Education

Tim Lloyd / St. Louis Public Radio

Carlotta Walls Lanier asked students at McCluer South-Berkeley High School in Ferguson to imagine a helicopter circling above and 1,200 troops from the U.S. Army’s 101st Airborne Division on their campus.

This is what life was like when she was the youngest of nine African-American students to integrate Little Rock Central High School in 1957 amid mobs of white segregationists. 

(Flickr/Cast a Line)

Sixty years ago, Brown v. Board of Education outlawed segregated schools. Now, race and another Brown family are in the news: 18-year-old Michael Brown was shot and killed by a police officer in Ferguson in August.

On Saturday, Metropolitan Congregations United for St. Louis and United Congregations of Metro East are sponsoring a daylong education symposium that will look at those events and racism.

Peter Herschend
DESE website

JEFFERSON CITY -- The Missouri state board of education voted Tuesday to put the search for a new commissioner on a slower track, then had a lengthy discussion about one of the big issues the next commissioner will face – turning around Normandy schools.

Rather than the accelerated process that board president Peter Herschend had favored, in which a successor to Chris Nicastro would have been chosen this week, the board bowed to objections from a variety of education groups that said such a fast track would have left them out of the process.

Dale

JEFFERSON CITY -- Compared with the clamor and criticism that has accompanied the debate over Common Core State Standards in recent months and years, Monday’s hearing into the topic by the state board of education was positively tame.

Flickr

A grand jury could be weeks away from deciding whether Ferguson Police Officer Darren Wilson should be indicted for fatally shooting Brown on Aug. 9 — an event that has sparked ongoing protests in Ferguson and the St. Louis area. Now the superintendents for seven school districts are asking St. Louis County Prosecuting Attorney Bob McCulloch to consider the timing of when the decision is made public.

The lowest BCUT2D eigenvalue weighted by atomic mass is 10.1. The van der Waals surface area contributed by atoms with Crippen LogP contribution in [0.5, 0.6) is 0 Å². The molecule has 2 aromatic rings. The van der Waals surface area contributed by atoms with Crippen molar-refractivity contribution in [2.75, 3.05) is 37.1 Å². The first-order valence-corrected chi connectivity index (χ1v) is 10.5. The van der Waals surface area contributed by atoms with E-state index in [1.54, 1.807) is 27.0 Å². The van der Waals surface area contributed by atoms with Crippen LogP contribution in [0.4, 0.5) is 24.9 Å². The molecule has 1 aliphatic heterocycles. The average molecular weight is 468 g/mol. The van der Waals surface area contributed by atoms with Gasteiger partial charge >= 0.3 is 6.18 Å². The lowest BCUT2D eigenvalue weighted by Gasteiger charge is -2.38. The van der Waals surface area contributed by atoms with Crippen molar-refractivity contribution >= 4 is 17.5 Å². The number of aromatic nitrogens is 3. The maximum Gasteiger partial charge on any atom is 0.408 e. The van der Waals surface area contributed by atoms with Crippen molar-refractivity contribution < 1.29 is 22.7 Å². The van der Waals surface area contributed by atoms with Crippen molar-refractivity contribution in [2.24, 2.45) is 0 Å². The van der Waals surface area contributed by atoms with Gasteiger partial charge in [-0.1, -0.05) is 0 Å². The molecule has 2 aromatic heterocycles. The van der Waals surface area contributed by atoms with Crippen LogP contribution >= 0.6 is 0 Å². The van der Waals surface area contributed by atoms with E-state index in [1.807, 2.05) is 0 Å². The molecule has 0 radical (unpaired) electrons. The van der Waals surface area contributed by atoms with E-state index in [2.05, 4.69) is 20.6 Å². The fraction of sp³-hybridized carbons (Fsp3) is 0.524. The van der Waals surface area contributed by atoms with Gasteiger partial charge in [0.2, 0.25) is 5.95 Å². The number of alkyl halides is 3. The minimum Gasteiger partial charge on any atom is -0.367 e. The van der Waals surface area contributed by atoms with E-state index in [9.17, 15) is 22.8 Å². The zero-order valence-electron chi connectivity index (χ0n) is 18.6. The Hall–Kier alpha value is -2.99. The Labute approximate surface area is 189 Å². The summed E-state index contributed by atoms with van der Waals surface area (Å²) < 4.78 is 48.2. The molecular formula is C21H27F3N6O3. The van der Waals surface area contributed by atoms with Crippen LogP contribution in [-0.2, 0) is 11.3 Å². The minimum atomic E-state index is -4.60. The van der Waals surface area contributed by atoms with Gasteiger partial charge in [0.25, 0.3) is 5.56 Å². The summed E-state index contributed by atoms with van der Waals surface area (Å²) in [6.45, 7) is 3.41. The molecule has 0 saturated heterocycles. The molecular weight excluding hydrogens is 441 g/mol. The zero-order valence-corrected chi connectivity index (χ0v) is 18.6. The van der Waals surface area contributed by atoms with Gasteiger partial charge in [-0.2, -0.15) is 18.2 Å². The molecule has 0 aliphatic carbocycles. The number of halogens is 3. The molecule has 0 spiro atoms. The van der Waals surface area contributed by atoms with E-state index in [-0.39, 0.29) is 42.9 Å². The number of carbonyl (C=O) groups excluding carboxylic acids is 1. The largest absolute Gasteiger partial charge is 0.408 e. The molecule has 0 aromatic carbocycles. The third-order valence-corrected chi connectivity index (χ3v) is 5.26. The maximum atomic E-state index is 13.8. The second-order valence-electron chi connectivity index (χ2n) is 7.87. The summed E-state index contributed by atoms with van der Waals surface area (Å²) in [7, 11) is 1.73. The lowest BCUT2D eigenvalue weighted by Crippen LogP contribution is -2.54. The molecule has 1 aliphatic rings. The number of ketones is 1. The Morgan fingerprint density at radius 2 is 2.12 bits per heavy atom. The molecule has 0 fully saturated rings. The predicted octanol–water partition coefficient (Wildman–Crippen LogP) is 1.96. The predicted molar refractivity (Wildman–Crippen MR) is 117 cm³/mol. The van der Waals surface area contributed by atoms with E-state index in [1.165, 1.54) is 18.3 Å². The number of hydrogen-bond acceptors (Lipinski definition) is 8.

St. Louis Public Schools

As Missouri’s state board of education gets ready to hold the first of three mandated hearings on new standards for public schools, members of the groups charged with writing the standards say politics is starting to take a back seat to education.

(via Google Maps screen capture)

The new Normandy Schools Collaborative has completed one quarter of its first academic year, but if the experience of one teacher is any indication, conditions in the beleaguered district have not gotten any better under the control of a state-appointed board.

Peter Herschend
DESE website

Updated 1:25 p.m. Wednesday with letter from MNEA president:

Amid indications that the Missouri state board of education may choose a new commissioner next week, school officials throughout the state have urged it to open up the process and consider a wider range of candidates.

The state board already has discussed in closed session the process to replace Chris Nicastro, who has announced her retirement as of the end of December. And the board has several more hours of closed session talks set for its meeting Monday and Tuesday in Jefferson City.

Tim Lloyd / St. Louis Public Radio

This story is the third part of A Teachable Moment, a three-part series that profiles how issues raised by events in Ferguson are being discussed in classrooms across the St. Louis region. 

St. Louis County Prosecuting Attorney Bob McCulloch has said that a grand jury could decide next month if Ferguson Police Officer Darren Wilson will face charges for fatally shooting Michael Brown. From elected officials to teachers to parents, many have expressed considerable concern about what the reaction to the grand jury's decision will be.

Dale Singer | St. Louis Public Radio

For the typical college freshman, heading for campus means a welcome chance to leave behind all those pesky rules that had to be followed at home and to enter a new environment of freedom and choice.

For the military veteran trying to re-enter civilian society and signing up for college classes, that lack of structure may be far less attractive and more than a little intimidating.

Ryan Barrett, who is studying for his doctorate at the University of Missouri-St. Louis, went through that tough transition when he left the Air Force after tours in Iraq and Afghanistan.

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